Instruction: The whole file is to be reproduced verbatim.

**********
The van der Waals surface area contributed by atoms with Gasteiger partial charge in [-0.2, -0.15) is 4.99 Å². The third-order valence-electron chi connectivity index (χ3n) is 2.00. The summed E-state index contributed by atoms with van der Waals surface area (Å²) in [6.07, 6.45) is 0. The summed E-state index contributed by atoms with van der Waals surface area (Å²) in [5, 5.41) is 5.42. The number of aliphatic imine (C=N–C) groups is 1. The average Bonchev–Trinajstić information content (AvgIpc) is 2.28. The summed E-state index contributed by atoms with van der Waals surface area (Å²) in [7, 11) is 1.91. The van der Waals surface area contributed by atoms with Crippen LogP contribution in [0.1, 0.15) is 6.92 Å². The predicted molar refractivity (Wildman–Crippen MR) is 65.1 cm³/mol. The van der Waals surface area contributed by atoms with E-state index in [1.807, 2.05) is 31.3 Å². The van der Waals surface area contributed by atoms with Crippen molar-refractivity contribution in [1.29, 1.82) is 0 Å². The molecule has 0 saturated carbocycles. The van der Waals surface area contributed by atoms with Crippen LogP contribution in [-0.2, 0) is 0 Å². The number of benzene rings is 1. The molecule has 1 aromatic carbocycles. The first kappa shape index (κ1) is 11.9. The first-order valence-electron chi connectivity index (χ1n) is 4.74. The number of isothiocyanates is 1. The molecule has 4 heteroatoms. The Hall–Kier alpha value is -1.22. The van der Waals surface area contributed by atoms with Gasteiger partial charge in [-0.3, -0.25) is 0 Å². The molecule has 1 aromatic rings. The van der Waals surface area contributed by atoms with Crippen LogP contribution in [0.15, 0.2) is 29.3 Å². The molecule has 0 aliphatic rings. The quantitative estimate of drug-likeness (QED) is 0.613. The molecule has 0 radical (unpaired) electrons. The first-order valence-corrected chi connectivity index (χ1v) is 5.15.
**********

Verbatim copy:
The van der Waals surface area contributed by atoms with Gasteiger partial charge in [-0.2, -0.15) is 4.99 Å². The third-order valence-electron chi connectivity index (χ3n) is 2.00. The summed E-state index contributed by atoms with van der Waals surface area (Å²) in [6.07, 6.45) is 0. The summed E-state index contributed by atoms with van der Waals surface area (Å²) in [5, 5.41) is 5.42. The number of aliphatic imine (C=N–C) groups is 1. The average Bonchev–Trinajstić information content (AvgIpc) is 2.28. The summed E-state index contributed by atoms with van der Waals surface area (Å²) in [7, 11) is 1.91. The van der Waals surface area contributed by atoms with Crippen LogP contribution in [0.1, 0.15) is 6.92 Å². The predicted molar refractivity (Wildman–Crippen MR) is 65.1 cm³/mol. The van der Waals surface area contributed by atoms with E-state index in [1.807, 2.05) is 31.3 Å². The van der Waals surface area contributed by atoms with Crippen molar-refractivity contribution in [1.29, 1.82) is 0 Å². The molecule has 0 saturated carbocycles. The van der Waals surface area contributed by atoms with Crippen LogP contribution in [-0.2, 0) is 0 Å². The number of benzene rings is 1. The molecule has 1 aromatic carbocycles. The first kappa shape index (κ1) is 11.9. The first-order valence-electron chi connectivity index (χ1n) is 4.74. The number of isothiocyanates is 1. The molecule has 4 heteroatoms. The Hall–Kier alpha value is -1.22. The van der Waals surface area contributed by atoms with Gasteiger partial charge in [-0.3, -0.25) is 0 Å². The molecule has 1 aromatic rings. The van der Waals surface area contributed by atoms with Crippen LogP contribution in [0.15, 0.2) is 29.3 Å². The molecule has 0 aliphatic rings. The quantitative estimate of drug-likeness (QED) is 0.613. The molecule has 0 radical (unpaired) electrons. The first-order valence-corrected chi connectivity index (χ1v) is 5.15.